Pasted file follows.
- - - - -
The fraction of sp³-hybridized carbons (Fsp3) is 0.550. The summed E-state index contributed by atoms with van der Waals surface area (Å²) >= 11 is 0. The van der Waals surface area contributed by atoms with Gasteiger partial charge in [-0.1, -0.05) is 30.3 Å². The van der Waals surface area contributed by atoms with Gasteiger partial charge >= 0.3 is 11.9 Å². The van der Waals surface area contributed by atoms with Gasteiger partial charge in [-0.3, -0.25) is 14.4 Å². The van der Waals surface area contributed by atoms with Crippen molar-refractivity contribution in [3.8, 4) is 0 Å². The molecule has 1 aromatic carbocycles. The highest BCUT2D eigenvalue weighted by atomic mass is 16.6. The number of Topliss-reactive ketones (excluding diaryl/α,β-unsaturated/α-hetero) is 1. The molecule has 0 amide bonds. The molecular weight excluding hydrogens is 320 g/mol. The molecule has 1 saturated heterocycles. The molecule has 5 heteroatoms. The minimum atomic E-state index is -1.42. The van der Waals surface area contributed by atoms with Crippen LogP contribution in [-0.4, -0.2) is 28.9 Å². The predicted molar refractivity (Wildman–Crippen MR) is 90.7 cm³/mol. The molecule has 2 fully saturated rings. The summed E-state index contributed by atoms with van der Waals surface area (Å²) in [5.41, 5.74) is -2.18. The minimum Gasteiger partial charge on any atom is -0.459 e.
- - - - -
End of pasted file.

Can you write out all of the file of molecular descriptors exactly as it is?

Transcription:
The fraction of sp³-hybridized carbons (Fsp3) is 0.550. The summed E-state index contributed by atoms with van der Waals surface area (Å²) >= 11 is 0. The van der Waals surface area contributed by atoms with Gasteiger partial charge in [-0.1, -0.05) is 30.3 Å². The van der Waals surface area contributed by atoms with Gasteiger partial charge >= 0.3 is 11.9 Å². The van der Waals surface area contributed by atoms with Gasteiger partial charge in [-0.3, -0.25) is 14.4 Å². The van der Waals surface area contributed by atoms with Crippen molar-refractivity contribution in [3.8, 4) is 0 Å². The molecule has 1 aromatic carbocycles. The highest BCUT2D eigenvalue weighted by atomic mass is 16.6. The number of Topliss-reactive ketones (excluding diaryl/α,β-unsaturated/α-hetero) is 1. The molecule has 0 amide bonds. The molecular weight excluding hydrogens is 320 g/mol. The molecule has 1 saturated heterocycles. The molecule has 5 heteroatoms. The minimum atomic E-state index is -1.42. The van der Waals surface area contributed by atoms with Crippen LogP contribution in [-0.4, -0.2) is 28.9 Å². The predicted molar refractivity (Wildman–Crippen MR) is 90.7 cm³/mol. The molecule has 2 fully saturated rings. The summed E-state index contributed by atoms with van der Waals surface area (Å²) in [5.41, 5.74) is -2.18. The minimum Gasteiger partial charge on any atom is -0.459 e.